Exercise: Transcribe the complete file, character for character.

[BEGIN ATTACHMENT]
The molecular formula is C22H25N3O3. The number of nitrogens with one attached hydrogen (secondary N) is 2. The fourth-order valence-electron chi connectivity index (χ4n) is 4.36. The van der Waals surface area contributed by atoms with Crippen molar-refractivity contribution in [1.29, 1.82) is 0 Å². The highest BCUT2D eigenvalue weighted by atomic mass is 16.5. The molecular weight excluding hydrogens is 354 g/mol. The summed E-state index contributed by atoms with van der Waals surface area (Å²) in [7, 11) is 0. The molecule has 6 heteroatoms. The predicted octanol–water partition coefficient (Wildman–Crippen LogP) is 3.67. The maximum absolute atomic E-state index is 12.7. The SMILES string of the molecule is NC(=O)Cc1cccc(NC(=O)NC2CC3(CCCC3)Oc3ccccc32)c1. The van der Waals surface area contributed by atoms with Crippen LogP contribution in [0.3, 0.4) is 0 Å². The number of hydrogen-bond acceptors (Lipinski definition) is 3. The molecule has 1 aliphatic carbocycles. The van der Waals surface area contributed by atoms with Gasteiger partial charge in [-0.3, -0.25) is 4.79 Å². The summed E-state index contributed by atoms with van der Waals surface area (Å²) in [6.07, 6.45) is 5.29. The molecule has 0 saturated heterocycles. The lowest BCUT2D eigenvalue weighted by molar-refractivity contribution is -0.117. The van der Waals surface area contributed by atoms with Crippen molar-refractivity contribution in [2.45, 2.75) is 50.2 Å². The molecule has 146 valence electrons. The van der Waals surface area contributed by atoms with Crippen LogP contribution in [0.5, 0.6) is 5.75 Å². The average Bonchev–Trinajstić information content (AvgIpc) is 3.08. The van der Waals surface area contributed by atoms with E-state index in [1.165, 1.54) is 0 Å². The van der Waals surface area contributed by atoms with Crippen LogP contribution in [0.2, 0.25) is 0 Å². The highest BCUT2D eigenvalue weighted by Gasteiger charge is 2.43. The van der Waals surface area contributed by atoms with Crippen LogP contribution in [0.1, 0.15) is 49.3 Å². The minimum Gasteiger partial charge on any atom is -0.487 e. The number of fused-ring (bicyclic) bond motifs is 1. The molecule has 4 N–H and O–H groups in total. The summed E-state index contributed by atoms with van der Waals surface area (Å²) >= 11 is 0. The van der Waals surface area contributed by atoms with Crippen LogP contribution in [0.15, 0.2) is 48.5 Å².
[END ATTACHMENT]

The molecular formula is C22H25N3O3. The number of nitrogens with one attached hydrogen (secondary N) is 2. The fourth-order valence-electron chi connectivity index (χ4n) is 4.36. The van der Waals surface area contributed by atoms with Crippen molar-refractivity contribution in [1.29, 1.82) is 0 Å². The highest BCUT2D eigenvalue weighted by atomic mass is 16.5. The molecular weight excluding hydrogens is 354 g/mol. The summed E-state index contributed by atoms with van der Waals surface area (Å²) in [7, 11) is 0. The molecule has 6 heteroatoms. The predicted octanol–water partition coefficient (Wildman–Crippen LogP) is 3.67. The maximum absolute atomic E-state index is 12.7. The SMILES string of the molecule is NC(=O)Cc1cccc(NC(=O)NC2CC3(CCCC3)Oc3ccccc32)c1. The van der Waals surface area contributed by atoms with Crippen LogP contribution in [0.3, 0.4) is 0 Å². The number of hydrogen-bond acceptors (Lipinski definition) is 3. The molecule has 1 aliphatic carbocycles. The van der Waals surface area contributed by atoms with Gasteiger partial charge in [-0.3, -0.25) is 4.79 Å². The summed E-state index contributed by atoms with van der Waals surface area (Å²) in [6.07, 6.45) is 5.29. The molecule has 0 saturated heterocycles. The lowest BCUT2D eigenvalue weighted by molar-refractivity contribution is -0.117. The van der Waals surface area contributed by atoms with Crippen molar-refractivity contribution in [2.45, 2.75) is 50.2 Å². The molecule has 146 valence electrons. The van der Waals surface area contributed by atoms with Crippen LogP contribution in [0.5, 0.6) is 5.75 Å². The average Bonchev–Trinajstić information content (AvgIpc) is 3.08. The van der Waals surface area contributed by atoms with E-state index in [1.165, 1.54) is 0 Å². The van der Waals surface area contributed by atoms with Crippen LogP contribution in [0.2, 0.25) is 0 Å². The highest BCUT2D eigenvalue weighted by Gasteiger charge is 2.43. The van der Waals surface area contributed by atoms with Crippen LogP contribution in [0.1, 0.15) is 49.3 Å². The minimum Gasteiger partial charge on any atom is -0.487 e. The number of fused-ring (bicyclic) bond motifs is 1. The molecule has 4 N–H and O–H groups in total. The summed E-state index contributed by atoms with van der Waals surface area (Å²) >= 11 is 0. The van der Waals surface area contributed by atoms with Crippen LogP contribution in [0.15, 0.2) is 48.5 Å².